Kessler, said the players are frustrated because they believe it's the owners whose negotiating efforts have been in bad faith. "The NBA Players Association has made no decision to decertify. They talk about the fact that this is something the players have considered for 30 years, and that's true. And they haven't done it for 30 years," Kessler said in a phone interview with The Associated Press. "So there's no decision made. There may be no decision made. We view this as an example of their bad-faith bargaining. They don't want to be at the table."

NBAPA Executive Director Billy Hunter, in a statement released by the union, said the players will seek to dismiss the lawsuit, which he called "totally without merit." Said Hunter: "We urge the NBA to engage with us at the bargaining table and to use more productively the short time we have left before the 2011-12 season is seriously jeopardized."
Click here to read Hunter's full statement.

You may remember these moves from "NFL Lockout 2011" and "What The League Said It Didn't Want To Do." This is essentially a pre-emptive strike to cut off the union's legal maneuverability at the knees. Whether this indicates that the NBPA threatened decertification in Monday's meeting after reports of an agent mutiny pushing for legal moves last week is unclear. What is clear is that the NBA is not kidding around about winning this lockout using any and all available means. For months, the league and the union have both said they wanted to avoid taking this dispute into the courts because of how bitter and drawn out it can become. Then in a month and a day, we now have three different legal charges from the two sides including a federal lawsuit.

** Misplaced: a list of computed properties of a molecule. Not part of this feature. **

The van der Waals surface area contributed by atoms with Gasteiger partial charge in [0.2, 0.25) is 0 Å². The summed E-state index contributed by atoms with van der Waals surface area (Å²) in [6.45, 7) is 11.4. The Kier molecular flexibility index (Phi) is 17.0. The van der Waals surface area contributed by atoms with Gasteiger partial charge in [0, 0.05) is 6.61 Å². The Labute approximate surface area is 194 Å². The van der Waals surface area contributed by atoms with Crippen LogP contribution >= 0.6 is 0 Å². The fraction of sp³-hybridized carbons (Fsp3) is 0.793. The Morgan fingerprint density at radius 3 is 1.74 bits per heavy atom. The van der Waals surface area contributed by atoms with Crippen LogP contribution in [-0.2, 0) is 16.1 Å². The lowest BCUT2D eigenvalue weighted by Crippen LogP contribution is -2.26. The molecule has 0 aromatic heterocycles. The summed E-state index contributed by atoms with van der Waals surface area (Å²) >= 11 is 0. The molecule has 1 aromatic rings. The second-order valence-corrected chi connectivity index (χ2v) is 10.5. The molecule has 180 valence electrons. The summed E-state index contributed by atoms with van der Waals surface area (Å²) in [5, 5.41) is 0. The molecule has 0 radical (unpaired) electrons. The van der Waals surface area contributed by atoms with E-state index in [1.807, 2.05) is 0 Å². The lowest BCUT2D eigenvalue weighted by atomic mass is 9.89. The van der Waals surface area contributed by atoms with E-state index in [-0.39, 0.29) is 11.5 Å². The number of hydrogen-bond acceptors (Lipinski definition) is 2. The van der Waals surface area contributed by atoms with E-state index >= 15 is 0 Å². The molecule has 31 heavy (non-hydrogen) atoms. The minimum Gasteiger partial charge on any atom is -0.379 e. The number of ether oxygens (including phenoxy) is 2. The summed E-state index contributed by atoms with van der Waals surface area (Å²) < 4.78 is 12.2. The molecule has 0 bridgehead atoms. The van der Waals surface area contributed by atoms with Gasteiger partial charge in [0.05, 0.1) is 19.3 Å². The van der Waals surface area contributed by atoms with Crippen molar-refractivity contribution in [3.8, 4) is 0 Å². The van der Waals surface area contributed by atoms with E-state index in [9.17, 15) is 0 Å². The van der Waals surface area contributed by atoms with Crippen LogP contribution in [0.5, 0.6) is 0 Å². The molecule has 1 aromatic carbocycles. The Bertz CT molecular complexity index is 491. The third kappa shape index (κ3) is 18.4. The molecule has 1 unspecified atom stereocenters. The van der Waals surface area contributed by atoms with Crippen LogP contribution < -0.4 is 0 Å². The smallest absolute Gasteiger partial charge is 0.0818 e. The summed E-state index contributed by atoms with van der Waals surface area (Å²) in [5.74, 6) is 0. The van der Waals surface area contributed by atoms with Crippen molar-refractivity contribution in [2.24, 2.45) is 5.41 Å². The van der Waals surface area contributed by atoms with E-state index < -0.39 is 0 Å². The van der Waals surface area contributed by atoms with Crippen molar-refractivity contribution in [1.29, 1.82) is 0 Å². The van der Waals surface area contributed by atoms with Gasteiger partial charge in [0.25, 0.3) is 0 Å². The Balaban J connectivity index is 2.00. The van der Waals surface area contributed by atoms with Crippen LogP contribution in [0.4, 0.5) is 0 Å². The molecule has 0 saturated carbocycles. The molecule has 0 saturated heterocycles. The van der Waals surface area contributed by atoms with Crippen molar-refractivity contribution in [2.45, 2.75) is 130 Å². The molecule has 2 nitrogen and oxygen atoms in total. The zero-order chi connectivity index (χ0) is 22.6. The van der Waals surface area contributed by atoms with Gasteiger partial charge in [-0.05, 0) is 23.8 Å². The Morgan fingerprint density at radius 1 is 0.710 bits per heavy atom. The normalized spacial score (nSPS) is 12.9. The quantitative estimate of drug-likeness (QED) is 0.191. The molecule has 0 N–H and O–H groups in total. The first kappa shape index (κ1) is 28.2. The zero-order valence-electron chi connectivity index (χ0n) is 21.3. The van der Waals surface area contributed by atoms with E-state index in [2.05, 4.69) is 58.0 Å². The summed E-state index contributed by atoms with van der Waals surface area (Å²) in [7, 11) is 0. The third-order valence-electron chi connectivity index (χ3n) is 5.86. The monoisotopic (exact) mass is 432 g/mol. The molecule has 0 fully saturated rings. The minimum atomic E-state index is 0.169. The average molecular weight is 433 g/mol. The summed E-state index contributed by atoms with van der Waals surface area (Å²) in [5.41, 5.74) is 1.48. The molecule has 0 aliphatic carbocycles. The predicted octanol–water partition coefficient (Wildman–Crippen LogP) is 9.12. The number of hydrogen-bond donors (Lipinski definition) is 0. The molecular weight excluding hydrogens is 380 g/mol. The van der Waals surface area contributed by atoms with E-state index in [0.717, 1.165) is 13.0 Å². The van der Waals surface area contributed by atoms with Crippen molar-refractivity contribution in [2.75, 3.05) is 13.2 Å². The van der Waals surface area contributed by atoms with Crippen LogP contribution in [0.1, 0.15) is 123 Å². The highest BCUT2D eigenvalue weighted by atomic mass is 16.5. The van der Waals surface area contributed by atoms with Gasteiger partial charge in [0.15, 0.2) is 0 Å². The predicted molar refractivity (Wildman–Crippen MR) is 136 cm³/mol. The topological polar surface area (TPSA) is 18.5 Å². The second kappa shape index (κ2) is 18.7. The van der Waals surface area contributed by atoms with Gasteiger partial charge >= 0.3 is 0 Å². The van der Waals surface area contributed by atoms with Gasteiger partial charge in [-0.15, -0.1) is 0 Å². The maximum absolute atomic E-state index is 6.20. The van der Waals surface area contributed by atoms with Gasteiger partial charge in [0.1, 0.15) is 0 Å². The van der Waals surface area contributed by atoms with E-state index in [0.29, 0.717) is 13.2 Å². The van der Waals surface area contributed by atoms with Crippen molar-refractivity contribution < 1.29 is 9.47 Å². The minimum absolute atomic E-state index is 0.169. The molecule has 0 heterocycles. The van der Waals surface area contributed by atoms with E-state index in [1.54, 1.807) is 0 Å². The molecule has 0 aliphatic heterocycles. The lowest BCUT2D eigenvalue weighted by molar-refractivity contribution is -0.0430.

Don't say Ken Berger of CBSSports.com didn't warn you when he predicted this precise scenario last week. The NFL used the exact same description of the decertification approach in their legal battles, calling the NFLPA's decertification a "sham." Stern's comments after Monday's bargaining session seem like premonition at this point. Ken Berger notes that this is as much about setting the venue as the federal court as it is about anything else. It's a move by the NBA to get the ball in the court they want it, so to speak.